We are aware that this Court recently relied on the 1995 amendments to G.S. §§ 50-16.1A(3) and 50-16.3A(b)(1) in holding that “an alienation of affection claim must be based on pre- separation conduct, and post-separation conduct is admissible only to the extent it corroborates pre-separation activities resulting in the alienation of affection.” Pharr v. Beck, 147 N.C. App. 268, 273, 554 S.E.2d 851, 855. However, since Pharr dealt solely with alienation of affections, we are not bound by that panel's dicta stating that “the same principles would apply in a criminal conversation case.” Id. at 273 n.4, 554 S.E.2d at 855.
    We note that this is a controversial area in the legislative arena. However, our Supreme Court has made it clear that the tort of criminal conversation exists in our State. See Cannon v. Miller, 313 N.C. 324, 327 S.E.2d 888. Only our General Assembly and Supreme Court have the authority to abrogate or modify a common law tort. See State v. Lane, 115 N.C. App. 25, 30, 444 S.E.2d 233, 237 (1994) (“[i]t is the province of our legislature to change theaccepted common law in this state”); see also State v. Free man, 302 N.C. 591, 594, 276 S.E.2d 450, 452 (1981) ("[a]bsent a legislative declaration, [the Supreme] Court possesses the authority to alter judicially created common law when it deems it necessary in light of experience and reason”).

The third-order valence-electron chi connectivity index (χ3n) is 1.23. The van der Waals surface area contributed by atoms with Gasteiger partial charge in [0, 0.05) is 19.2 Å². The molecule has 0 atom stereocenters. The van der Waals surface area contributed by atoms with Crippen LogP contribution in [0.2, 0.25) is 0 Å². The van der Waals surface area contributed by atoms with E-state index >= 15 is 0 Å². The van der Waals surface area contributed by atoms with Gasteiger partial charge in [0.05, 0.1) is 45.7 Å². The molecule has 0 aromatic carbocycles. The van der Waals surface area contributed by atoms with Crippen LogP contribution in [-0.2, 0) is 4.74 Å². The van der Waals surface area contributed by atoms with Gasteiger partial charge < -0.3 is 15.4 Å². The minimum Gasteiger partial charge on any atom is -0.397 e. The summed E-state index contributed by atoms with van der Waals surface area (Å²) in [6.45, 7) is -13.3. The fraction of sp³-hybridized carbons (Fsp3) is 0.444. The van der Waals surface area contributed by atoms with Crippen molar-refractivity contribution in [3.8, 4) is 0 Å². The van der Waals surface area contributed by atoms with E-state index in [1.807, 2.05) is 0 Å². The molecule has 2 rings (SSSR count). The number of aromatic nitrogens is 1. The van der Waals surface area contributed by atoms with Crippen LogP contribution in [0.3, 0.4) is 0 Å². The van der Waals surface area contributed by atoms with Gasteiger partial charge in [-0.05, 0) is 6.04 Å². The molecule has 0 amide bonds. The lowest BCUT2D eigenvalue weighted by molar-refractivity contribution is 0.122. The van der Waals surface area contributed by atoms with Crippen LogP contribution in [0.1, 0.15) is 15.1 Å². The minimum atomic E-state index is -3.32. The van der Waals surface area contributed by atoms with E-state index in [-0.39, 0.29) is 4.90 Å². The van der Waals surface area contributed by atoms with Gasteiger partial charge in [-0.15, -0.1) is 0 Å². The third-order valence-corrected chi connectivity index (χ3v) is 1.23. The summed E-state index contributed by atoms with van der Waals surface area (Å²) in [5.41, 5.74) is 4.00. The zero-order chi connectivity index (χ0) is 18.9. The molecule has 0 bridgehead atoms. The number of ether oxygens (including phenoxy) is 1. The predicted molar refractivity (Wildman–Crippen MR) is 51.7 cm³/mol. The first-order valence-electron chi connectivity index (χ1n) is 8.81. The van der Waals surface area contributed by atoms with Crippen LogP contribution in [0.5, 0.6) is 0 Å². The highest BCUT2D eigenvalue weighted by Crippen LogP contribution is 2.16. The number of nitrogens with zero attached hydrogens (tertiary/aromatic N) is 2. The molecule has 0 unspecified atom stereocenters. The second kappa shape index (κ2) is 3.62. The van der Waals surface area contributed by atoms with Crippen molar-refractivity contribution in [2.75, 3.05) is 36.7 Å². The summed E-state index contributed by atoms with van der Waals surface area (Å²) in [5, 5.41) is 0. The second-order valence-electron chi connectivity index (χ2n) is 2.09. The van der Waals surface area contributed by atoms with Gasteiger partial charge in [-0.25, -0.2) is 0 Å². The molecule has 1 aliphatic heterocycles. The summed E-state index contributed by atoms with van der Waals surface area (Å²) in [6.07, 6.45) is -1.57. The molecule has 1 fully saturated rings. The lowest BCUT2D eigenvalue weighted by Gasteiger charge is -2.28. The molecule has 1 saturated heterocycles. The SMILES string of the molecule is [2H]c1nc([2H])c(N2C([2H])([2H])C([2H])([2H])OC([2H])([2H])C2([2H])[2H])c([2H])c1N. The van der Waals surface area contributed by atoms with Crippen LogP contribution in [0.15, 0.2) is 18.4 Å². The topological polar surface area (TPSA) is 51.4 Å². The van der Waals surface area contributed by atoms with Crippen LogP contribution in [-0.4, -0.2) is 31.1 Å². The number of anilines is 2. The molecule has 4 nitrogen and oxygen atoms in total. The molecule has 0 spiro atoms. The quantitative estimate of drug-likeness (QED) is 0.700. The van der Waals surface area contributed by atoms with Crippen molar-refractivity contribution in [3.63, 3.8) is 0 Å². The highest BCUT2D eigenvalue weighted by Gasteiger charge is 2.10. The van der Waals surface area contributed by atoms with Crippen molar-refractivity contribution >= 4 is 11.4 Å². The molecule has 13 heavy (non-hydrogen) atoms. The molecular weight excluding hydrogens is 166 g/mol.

Until the legislature or Supreme Court acts to modify the tort of criminal conversation, we are bound by decisions of our Supreme Court and prior panels of this Court recognizing that the mere fact of separation does not bar a claim for criminal conversation occurring during the separation. See Bryant, 214 N.C. at 195, 198 S.E. at 621; Brown, 124 N.C. App. at 380, 477 S.E.2d at 237; Cannon, 71 N.C. App. at 465, 322 S.E.2d at 785; see also Rogerson v. Fitzpatrick, 121 N.C. App. 728, 732, 468 S.E.2d 447, 450 (1996) (“[i]t is elementary that this Court is bound by holdings of the Supreme Court”); In the Matter of Appeal from Civil Penalty, 324 N.C. 373, 384, 379 S.E.2d 30, 37 (1989) (“[w]here a panel of the Court of Appeals has decided the same issue, albeit in a different case, a subsequent panel of the same court is bound by that precedent, unless it has been overturned by a higher court”). Accordingly, we hold that the trial court did not err in concluding that a criminal conversation claim may be based solely on post- separation conduct.
    Judges BIGGS and SMITH concur.